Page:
$1 million raised to build inclusive playground at Dwight Murphy Field
The Gwendolyn Strong Foundation just got $1 million closer to constructing Santa Barbara’s first fully inclusive playground at Dwight Murphy Field near East Beach.
The effort began two years ago, soon after Santa Barbara residents Bill and Victoria Strong lost their daughter, Gwendolyn, at age 7 to spinal muscular atrophy.
Their Never Give Up campaign hopes to raise awareness for children with disabilities and push for inclusivity for children in school and public settings. The Foundation also works to fund research, provide practical family support and fill in the gaps needed to build a more inclusive future for those with disabilities.
Through Never Give Up, the Strongs helped pass federal legislation creating an easier path to treatments for all rare diseases, and added SMA to newborn and carrier screening recommendations.
Now, their sights are set on building a playground that includes thoughtful equipment, color and design, secure fencing, accessible play spaces without bark or other prohibitive features, multi-level play structures and inclusive educational programs.
“I believe fully that this project is essential, and I also think COVID has really highlighted for everyone what it is like for many families with disabilities having to quarantine and live in isolation,” Mrs. Strong told the News-Press. “Something like a playground, for example, should be such a simple thing for every child, but when they’re not accessible, you feel left out and locked out of it.”
The inclusive playground’s features will include: a magical tree, sensory swings, interactive innovation to normal equipment, a hillside slide, sensory spinning and climbing structures, an art mural, an inclusive library, musical features, a picnic and party zone and friendship benches.
“This really came about when we would take daily walks with our daughter when she was a baby and realized just trying to get her wheelchair through bark is impossible,” Gwendolyn’s mother said. “We had a magical life with Gwendolyn here — she was very accepted, loved and treated with respect everywhere we went, but she couldn’t play with her friends.”
Gwendolyn was non verbal and communicated mostly with her eyes. She also used a breathing machine and a stroller/wheelchair to help her sit up.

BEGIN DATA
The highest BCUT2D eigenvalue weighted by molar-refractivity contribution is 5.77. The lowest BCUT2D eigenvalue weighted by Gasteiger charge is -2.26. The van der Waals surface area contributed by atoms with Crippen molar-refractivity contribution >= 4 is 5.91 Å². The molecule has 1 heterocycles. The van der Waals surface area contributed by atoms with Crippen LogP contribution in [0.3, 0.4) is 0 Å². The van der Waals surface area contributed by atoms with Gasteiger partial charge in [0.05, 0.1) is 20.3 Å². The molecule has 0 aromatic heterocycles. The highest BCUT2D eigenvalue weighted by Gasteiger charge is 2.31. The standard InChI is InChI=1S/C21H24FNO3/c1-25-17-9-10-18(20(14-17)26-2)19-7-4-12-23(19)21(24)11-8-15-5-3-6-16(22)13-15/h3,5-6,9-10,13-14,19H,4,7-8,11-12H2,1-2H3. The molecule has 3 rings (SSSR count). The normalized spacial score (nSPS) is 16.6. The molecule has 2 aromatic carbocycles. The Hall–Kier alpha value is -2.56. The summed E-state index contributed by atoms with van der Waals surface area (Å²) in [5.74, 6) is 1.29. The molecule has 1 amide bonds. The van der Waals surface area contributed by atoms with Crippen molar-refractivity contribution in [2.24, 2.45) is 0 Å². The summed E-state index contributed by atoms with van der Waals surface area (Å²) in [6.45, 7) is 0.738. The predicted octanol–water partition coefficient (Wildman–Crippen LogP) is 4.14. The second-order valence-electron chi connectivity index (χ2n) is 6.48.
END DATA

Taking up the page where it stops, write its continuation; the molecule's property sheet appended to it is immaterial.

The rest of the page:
Mrs. Strong said she explained Gwendolyn’s unique differences to her class at school to help them understand Gwendolyn’s condition and meet them where they were at.
“Kids are curious and always have questions,” she said. “So we explained everything, and the beautiful thing about children is they then move on. Within a week, those children were watching me and the way I communicated with her and they were communicating with her.
“She had deep, meaningful friendships with the children. They’d fight over who got to be her partner or hold her hand at recess.”
Gwendolyn’s mother said the kids rose to the occasion, and stood up for Gwendolyn when the school would hold events that she couldn’t participate in, such as a jog-a-thon or certain P.E. games. After her death, the kids donated their sixth grade graduation to Gwendolyn, giving speeches about their memories with her.
“It was just extraordinary to witness that those friendships had no limitations,” Mrs. Strong said. “What I saw was that these children had been profoundly impacted by their relationships and they didn’t talk about their friendship with sadness or with pity even though she had died — they talked about their friendship with love, respect and gratitude.
“Really, that’s what this playground is about.”
Mrs. Strong believes the playground, which aims to include individuals of all ages with abilities of all kinds, will provide not only a way for those individuals to blossom, but also open the eyes of their peers and create more empathy.
“All kids are so amazing. They get it,” she said. “They’re so equitable, so when you say that some children literally can’t play at a playground, they immediately stand up and say, ‘That’s not right.’”
The Foundation is faced with $5 million more to raise for the playground’s construction, and had to cancel all of its in-person fundraising events when COVID-19 hit. The Foundation sells Never Give Up merchandise on its website to continue raising money, but the majority of the funds come from donations.
“We were really able to make a big impact with small dollars,” Mrs. Strong said. “We’re seeing that again and that’s been such a wonderful thing because I really believe that while taking on a $5 million fundraiser is daunting, I believe that the process of fundraising is an opportunity to start educating about inclusion, acceptance and diversity.”
She added that many donors live out of state and even out of the country.
“There are so many families of children with disabilities or families who have lost their child who are supporting this effort that may never, ever see it, but they believe in it,” she said. “They believe that their child needs this space or had needed it.”
Mrs. Strong believes every playground should be inclusive, and hopes that with Gwendolyn’s Playground, she can accommodate individuals with vision or hearing impairments, autism or sensory disorders and seniors with dementia. To her, it’s not just about wheelchair accessibility.
“We hope to do what we did in Gwendolyn’s life, to have those talks that make people uncomfortable. Most adults want to say the right thing, but they get so uncomfortable that they shush their child and they don’t ask questions, which makes disabilities seem bad instead of saying, ‘It looks like they need help with their wheelchair,’” Mrs. Strong said. “I think it’s an opportunity to see this space as a really incredible asset to our community that adds value in creating true community spaces where everyone feels welcome.”
To learn more about Gwendolyn’s playground and/or donate, visit https://nevergiveup.org/playground/.